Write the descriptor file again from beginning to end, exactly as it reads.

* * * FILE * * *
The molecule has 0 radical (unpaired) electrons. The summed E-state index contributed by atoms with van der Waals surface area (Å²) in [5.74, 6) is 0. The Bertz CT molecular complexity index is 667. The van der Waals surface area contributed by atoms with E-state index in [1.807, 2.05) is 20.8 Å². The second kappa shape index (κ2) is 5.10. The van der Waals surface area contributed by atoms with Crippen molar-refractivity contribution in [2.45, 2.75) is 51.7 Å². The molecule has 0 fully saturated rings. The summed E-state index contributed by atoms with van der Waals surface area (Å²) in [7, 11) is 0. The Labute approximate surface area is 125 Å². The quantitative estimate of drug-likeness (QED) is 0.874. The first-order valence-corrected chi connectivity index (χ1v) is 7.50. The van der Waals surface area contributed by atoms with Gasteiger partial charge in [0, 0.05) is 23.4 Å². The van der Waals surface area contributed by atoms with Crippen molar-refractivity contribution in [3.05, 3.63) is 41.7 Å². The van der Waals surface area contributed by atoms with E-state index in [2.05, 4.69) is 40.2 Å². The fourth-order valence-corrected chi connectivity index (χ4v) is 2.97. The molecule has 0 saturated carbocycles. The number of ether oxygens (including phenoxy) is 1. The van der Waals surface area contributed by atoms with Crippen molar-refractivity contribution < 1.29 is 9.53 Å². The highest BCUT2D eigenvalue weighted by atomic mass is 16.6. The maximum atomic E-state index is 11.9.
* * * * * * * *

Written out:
The molecule has 0 radical (unpaired) electrons. The summed E-state index contributed by atoms with van der Waals surface area (Å²) in [5.74, 6) is 0. The Bertz CT molecular complexity index is 667. The van der Waals surface area contributed by atoms with E-state index in [1.807, 2.05) is 20.8 Å². The second kappa shape index (κ2) is 5.10. The van der Waals surface area contributed by atoms with Crippen molar-refractivity contribution in [2.45, 2.75) is 51.7 Å². The molecule has 0 fully saturated rings. The summed E-state index contributed by atoms with van der Waals surface area (Å²) in [7, 11) is 0. The Labute approximate surface area is 125 Å². The quantitative estimate of drug-likeness (QED) is 0.874. The first-order valence-corrected chi connectivity index (χ1v) is 7.50. The van der Waals surface area contributed by atoms with Gasteiger partial charge in [0, 0.05) is 23.4 Å². The van der Waals surface area contributed by atoms with Crippen molar-refractivity contribution in [3.05, 3.63) is 41.7 Å². The van der Waals surface area contributed by atoms with E-state index in [2.05, 4.69) is 40.2 Å². The fourth-order valence-corrected chi connectivity index (χ4v) is 2.97. The molecule has 0 saturated carbocycles. The number of ether oxygens (including phenoxy) is 1. The van der Waals surface area contributed by atoms with Crippen molar-refractivity contribution < 1.29 is 9.53 Å². The highest BCUT2D eigenvalue weighted by atomic mass is 16.6. The maximum atomic E-state index is 11.9.